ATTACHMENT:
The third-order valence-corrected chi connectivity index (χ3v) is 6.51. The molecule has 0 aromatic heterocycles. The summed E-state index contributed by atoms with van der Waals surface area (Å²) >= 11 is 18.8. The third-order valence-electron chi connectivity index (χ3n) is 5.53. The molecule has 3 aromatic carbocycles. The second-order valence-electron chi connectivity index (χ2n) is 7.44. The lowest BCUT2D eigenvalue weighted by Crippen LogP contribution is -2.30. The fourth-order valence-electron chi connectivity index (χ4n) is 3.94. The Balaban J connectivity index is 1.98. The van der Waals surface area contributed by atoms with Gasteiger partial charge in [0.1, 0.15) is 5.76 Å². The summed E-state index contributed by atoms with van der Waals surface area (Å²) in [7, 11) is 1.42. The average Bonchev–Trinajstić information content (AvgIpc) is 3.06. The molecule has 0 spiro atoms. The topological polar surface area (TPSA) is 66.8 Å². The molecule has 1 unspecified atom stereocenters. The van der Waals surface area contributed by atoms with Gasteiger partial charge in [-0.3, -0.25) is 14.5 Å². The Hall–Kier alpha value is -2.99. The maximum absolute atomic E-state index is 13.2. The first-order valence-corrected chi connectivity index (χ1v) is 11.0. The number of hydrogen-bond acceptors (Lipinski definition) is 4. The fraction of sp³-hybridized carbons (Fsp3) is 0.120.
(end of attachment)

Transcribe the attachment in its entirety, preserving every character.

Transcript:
The third-order valence-corrected chi connectivity index (χ3v) is 6.51. The molecule has 0 aromatic heterocycles. The summed E-state index contributed by atoms with van der Waals surface area (Å²) >= 11 is 18.8. The third-order valence-electron chi connectivity index (χ3n) is 5.53. The molecule has 3 aromatic carbocycles. The second-order valence-electron chi connectivity index (χ2n) is 7.44. The lowest BCUT2D eigenvalue weighted by Crippen LogP contribution is -2.30. The fourth-order valence-electron chi connectivity index (χ4n) is 3.94. The Balaban J connectivity index is 1.98. The van der Waals surface area contributed by atoms with Gasteiger partial charge in [0.1, 0.15) is 5.76 Å². The summed E-state index contributed by atoms with van der Waals surface area (Å²) in [7, 11) is 1.42. The average Bonchev–Trinajstić information content (AvgIpc) is 3.06. The molecule has 0 spiro atoms. The topological polar surface area (TPSA) is 66.8 Å². The molecule has 1 unspecified atom stereocenters. The van der Waals surface area contributed by atoms with Gasteiger partial charge in [-0.3, -0.25) is 14.5 Å². The Hall–Kier alpha value is -2.99. The maximum absolute atomic E-state index is 13.2. The first-order valence-corrected chi connectivity index (χ1v) is 11.0. The number of hydrogen-bond acceptors (Lipinski definition) is 4. The fraction of sp³-hybridized carbons (Fsp3) is 0.120.